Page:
New book episode — no blog for a while — and happy holidays to all!

I’m about to go off for the holidays, which means no blog for a while. Or more specifically, no blog till the second week in January. I’m going to be visiting family, and then taking a long, leisurely drive home. Maybe I won’t even pick up e-mail during the drive. The very thought is liberating.

So this also means I won’t approve comments until I’m back. It sounds so geeky, so controlling — I have to approve every comment everybody posts, before they show up on the site. And why? So we won’t have to look at the spam comments that arrive in profusion every day. The comments I’ve been getting have been numerous, and very welcome (even when I disagree with them). So please, keep them coming, after January 8. I promise posts that ought to provoke some commentary.

Finally, there’s a new episode of my book online. This book, of course, is about the future of classical music, and I’ve been improvising it in instalments. Lately the instalments have been about modernism, and how I think it distorted classical music. Not because I don’t like modernist music; I like a lot of it, and I’d hate to have any ideology about how music should sound. No, it’s the old modernist orthodoxy that bothers me. We don’t feel much of it any more, except maybe in college music history classes, where serious teachers still seem to spend a lot of time with the likes of Pierre Boulez, maybe making modernist music more important than it really was.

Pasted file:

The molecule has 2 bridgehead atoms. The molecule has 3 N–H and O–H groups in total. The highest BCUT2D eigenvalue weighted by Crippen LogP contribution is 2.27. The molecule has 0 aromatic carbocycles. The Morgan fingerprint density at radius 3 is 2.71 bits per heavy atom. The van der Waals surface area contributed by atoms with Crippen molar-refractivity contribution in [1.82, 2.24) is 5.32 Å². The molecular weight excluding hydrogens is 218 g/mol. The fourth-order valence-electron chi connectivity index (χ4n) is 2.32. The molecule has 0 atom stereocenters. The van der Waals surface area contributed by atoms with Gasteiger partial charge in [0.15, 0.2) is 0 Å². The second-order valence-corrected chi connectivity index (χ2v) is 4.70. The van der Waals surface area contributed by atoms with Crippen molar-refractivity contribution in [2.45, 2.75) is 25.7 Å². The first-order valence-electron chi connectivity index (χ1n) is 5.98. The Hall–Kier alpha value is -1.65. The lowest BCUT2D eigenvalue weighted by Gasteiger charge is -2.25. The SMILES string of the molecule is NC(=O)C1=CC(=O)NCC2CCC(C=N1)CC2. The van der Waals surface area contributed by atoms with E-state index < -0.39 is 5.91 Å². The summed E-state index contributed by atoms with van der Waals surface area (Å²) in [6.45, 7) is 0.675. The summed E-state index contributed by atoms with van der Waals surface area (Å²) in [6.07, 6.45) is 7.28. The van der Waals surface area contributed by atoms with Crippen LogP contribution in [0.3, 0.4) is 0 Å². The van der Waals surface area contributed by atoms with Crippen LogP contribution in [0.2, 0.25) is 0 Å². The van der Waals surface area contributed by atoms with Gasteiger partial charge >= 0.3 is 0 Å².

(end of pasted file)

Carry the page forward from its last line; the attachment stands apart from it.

Me, I wish there had been a composer equivalent of James Joyce, someone who could turn the language of music upside down, and still stay in touch with everyday life. (Wait — there was a composer like that! His name was Ives.) And I wish there had been a composer in Paris in the ’50s and ’60s who was as sharp and influential as Boulez, but whose music was like Godard’s films. Which means it would have been surprising, even shocking; turning the world inside out; and directly addressing the world he or she lived in, with all its changes and uncertainties. Oh, and fun, too. I get more exhilarated over 10 minutes of Masculin Féminin or Bande à parte (the last two Godard films I’ve watched) than I’ve been in all the hours I’ve spent listening to Boulez.

Enough. If you’re interested in the book, you might want to subscribe. I’m not writing episodes at two-week intervals, as I used to. The pace was too intense. I’m going to take my time, and add something new only when I’m ready. If you subscribe, you’ll be notified by e-mail whenever something new goes up. Just click greg@gregsandowl.com here, and type “subscribe to the book” in the subject line of the e-mail form that’ll appear. Add a few lines, if you like, about who you are and why you’re interested. My subscribers are an interesting bunch, and I enjoy getting to know them.

And to all of my readers — I hope you all have a fine, peaceful holiday. We all need a break, and I know I’m looking forward to mine.

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